In the spring of 2008, two Duke Energy executives asked me to
investigate the necessary requirements to deploy a distribution
management system (DMS). At the time, my knowledge of DMS
was limited, so I had to conduct a very thorough investigation.
When I undertook this project, I did not realize how this project would turn into a rewarding, six-year journey that would have significant impacts on myself and my team both professionally and personally.
In June 2014, the journey to deploy a DMS at Duke Energy officially ended as we closed the DMS deployment project. Over
the course of the preceding six years, we successfully deployed a multi-function, model-based DMS across the legacy Duke Energy Carolinas (North and South Carolina) and Midwest (Ohio, Indiana, and Kentucky) service areas.
During the project, several strategies for success emerged, which we are now applying to additional DMS deployments. In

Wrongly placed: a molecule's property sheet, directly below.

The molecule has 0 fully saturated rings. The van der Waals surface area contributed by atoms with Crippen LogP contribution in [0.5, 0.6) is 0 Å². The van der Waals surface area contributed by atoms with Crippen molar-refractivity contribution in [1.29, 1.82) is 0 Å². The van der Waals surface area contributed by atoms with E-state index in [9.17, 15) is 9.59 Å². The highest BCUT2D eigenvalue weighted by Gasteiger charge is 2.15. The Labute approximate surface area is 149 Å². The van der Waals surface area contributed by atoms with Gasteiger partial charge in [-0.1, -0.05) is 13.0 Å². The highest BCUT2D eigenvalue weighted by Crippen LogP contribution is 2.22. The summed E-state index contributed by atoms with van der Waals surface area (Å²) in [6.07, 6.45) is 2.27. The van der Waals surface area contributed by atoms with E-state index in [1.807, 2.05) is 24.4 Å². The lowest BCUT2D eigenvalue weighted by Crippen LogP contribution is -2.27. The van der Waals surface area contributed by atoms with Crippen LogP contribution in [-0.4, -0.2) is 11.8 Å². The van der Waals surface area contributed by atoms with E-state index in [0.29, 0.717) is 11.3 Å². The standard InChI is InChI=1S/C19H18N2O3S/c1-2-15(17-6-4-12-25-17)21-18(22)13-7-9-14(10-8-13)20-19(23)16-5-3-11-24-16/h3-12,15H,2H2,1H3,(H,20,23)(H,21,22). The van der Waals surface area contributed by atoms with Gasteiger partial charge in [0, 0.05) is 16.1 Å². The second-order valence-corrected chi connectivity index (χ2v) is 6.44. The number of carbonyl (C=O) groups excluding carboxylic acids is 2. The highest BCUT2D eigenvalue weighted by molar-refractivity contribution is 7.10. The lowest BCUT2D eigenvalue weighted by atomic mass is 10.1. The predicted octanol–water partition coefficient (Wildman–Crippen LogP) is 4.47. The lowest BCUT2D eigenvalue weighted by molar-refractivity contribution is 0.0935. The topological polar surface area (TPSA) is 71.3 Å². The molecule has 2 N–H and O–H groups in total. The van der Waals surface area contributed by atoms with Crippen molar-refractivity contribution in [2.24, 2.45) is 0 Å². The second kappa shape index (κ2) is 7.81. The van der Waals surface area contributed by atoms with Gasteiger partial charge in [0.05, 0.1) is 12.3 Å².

this feature, I will outline the original DMS deployment project, highlight key strategies, and share lessons learned.
Deploying the DMS presented many challenges to the project team.
However, a challenge that arose early was related to change management and communication. Impacted stakeholders had no previous experience working with DMS systems, so the project team had difficulties properly illustrating the technology’s scope and function.
The lack of history with a DMS created a situation where simply
communicating what a DMS is to the impacted stakeholders proved
to be difficult. It became clear early in the project that effective change management and communications would be critical to the project’s success, so we purposefully built this into the project plan from the start.
With no previous experience or knowledge base to build upon,
the DMS deployment would prove to be more challenging to deploy
than other traditional systems. In order to illustrate this point, consider the evolution of the outage management system (OMS).